Italian Breakfast: You’ll Either Love It or Hate it
A typical Italian Breakfast (colazione) is quite different than what you would find in the United States, England, or The Bahamas. It relies heavily on a mix of coffee, milk and sweet baked goods. A common Italian Breakfast consists of sweet breads, small pastries, and espresso or cappuccino, THAT’S IT. Breakfast is meant to be eaten relatively quickly and on the go. Quite different from what I am used to in The Bahamas.
I am used to savory breakfasts so I struggled with the breakfast in Italy. For a lot of people, breakfast is the largest meal of the day, But in Italy, it’s the complete opposite.
Based on my research before my trip, I knew what to expect but didn’t have any idea that it would be so hard to find other options. I enjoyed trying new things and tried to embrace Italian Breakfast but my body simply did not react kindly. Each time I took a bite of a sweet pastry early in the morning it made me feel quite nauseous. I was even more shocked when I realized that it was even nearly impossible to get just plain toast. It was either plain white bread or Fette biscottate which are little sweet biscuits shaped like toast in a small plastic package. They’re basically stale sweet crackers that are meant to be eaten with marmalade, butter, or an Italian favorite; Nutella. If I’m being honest I found it quite comical when a waiter brought a small package out with “toast biscuits” to the table.
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Here is what you can expect from an Italian Breakfast:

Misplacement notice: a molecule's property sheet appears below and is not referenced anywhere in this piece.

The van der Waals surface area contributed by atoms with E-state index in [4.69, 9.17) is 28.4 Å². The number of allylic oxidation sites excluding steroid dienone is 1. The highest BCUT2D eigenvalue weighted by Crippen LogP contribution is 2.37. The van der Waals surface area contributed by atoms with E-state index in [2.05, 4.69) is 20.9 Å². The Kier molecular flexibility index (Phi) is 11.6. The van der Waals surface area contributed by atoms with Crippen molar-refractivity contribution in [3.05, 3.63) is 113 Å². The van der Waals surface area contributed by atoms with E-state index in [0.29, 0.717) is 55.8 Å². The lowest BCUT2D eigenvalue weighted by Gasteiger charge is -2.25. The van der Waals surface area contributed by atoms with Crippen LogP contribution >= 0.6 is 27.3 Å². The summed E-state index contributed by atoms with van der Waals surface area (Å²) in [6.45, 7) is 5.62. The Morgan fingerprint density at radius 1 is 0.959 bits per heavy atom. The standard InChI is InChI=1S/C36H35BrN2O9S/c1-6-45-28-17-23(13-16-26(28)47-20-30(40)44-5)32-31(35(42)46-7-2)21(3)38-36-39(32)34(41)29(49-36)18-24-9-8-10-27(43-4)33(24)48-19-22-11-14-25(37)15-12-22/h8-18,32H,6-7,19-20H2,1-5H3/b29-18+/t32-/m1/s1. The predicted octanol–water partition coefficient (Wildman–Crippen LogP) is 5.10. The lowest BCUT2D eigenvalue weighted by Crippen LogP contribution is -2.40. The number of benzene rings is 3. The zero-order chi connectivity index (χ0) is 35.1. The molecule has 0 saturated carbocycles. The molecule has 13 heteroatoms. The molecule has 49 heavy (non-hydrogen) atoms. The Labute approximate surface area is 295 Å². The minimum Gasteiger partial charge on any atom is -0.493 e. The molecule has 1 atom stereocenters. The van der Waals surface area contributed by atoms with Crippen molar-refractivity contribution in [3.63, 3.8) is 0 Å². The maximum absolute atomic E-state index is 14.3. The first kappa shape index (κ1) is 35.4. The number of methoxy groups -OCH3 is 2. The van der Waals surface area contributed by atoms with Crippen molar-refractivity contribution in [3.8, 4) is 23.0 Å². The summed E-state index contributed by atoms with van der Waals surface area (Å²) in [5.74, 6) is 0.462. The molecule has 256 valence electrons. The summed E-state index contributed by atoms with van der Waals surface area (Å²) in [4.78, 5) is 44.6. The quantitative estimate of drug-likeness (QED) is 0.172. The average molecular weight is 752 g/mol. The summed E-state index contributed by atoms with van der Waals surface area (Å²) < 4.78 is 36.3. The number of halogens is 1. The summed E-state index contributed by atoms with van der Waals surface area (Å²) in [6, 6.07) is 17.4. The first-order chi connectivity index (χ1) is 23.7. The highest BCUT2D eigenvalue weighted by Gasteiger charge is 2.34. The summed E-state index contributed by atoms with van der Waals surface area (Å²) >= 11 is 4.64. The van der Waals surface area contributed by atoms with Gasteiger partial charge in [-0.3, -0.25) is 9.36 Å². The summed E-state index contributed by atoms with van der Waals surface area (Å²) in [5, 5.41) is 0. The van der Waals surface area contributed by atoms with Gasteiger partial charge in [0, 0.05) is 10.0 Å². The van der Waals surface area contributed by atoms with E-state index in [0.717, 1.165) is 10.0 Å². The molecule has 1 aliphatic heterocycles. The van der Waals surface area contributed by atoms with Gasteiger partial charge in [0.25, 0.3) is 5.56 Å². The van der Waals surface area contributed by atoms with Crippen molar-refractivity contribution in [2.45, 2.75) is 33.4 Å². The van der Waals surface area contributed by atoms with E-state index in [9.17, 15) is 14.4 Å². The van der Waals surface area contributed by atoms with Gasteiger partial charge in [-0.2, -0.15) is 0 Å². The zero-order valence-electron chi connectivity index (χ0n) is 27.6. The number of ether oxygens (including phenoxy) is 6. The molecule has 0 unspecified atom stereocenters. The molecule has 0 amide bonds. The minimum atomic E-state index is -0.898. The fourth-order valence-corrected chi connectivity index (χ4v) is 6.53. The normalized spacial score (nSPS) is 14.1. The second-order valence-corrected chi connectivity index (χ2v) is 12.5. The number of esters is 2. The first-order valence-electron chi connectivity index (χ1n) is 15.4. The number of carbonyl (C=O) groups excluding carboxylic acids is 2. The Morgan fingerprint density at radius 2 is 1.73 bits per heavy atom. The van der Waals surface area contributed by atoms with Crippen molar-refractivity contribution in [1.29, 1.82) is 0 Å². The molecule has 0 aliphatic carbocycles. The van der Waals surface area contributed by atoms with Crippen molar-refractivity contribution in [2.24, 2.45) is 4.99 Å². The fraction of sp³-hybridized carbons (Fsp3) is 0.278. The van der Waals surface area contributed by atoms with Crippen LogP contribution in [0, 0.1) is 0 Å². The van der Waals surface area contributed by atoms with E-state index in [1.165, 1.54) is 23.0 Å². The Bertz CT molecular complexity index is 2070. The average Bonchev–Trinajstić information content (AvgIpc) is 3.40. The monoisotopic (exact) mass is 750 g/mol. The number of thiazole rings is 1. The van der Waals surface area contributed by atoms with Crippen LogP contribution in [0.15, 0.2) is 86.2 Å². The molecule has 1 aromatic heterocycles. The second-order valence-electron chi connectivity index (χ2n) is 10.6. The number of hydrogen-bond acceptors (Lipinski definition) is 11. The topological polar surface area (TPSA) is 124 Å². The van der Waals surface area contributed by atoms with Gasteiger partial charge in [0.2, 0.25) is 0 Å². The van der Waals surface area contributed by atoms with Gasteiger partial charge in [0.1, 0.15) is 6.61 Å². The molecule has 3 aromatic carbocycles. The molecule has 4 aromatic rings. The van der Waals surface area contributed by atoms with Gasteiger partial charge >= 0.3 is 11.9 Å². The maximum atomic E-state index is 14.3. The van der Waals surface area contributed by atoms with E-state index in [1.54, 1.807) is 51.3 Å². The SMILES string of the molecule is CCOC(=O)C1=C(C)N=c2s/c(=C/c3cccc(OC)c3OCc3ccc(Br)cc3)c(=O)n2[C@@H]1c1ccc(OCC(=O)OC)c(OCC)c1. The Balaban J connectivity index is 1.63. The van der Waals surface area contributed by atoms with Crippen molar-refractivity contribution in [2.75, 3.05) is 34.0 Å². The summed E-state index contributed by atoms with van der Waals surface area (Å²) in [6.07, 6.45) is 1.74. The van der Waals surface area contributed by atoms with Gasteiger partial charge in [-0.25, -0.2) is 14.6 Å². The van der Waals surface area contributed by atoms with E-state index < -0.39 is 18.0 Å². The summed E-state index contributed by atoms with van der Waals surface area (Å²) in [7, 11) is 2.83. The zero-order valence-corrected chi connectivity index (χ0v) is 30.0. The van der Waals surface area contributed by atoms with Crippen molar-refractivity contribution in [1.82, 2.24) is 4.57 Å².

If you are an espresso, cappuccino, macchiato, or a lover of any other highly caffeinated beverage you have come to the right place.
Cooked Breakfasts Can Be Hard To Find
Cooked breakfasts are not as common in Italy, however, if you are staying in a hotel or visiting a touristy restaurant they’ll likely have some sort of continental or English breakfast on the menu and eggs cooked a number of different ways.
Baked Goods Galore
Expect sugar-covered, Nutella or cream-filled pastries, biscuits, cakes, or even pies. Things like brioche (sweet bread), cornetto (Italian croissant), ciambella (Italian donuts) and so many more pastries and danishes to choose from.
Cafes are the cornerstone of Italian breakfasts on the go. You’ll see people standing up at the counter with an espresso and cornetto.
Most cafes will have the option of whole milk or reduced-fat milk. Dairy-free alternatives are not as commonly used in cafes, so if you’re lactose intolerant you may want to forgo the milk in your coffee.
Fresh Squeezed Juices
Depending on the town you’re in most restaurants and cafes will have a selection of fresh-squeezed juices. The most common is orange juice and it’s honestly something you have to try. The fresh-squeezed orange juice was my favorite.
If you have dietary restrictions and simply can’t handle a sweet breakfast or If you are not sure if your accommodations can meet your needs. I suggest visiting a supermarket or deli and purchasing items that are better suited to the type of diet that you are used to. If you are staying at an Air BnB or rental property stocking up on a few items may be the better option as well.
I did not enjoy Italian Breakfasts, but you may if you have a sweet tooth. Italian Breakfasts were not my favorite meal of the day, but the lunches and dinners made up for it. If a short and sweet breakfast is your norm, breakfast in Italy will be a dream come true for you. If you’ve traveled to Italy before, let me know your thoughts on the breakfast options.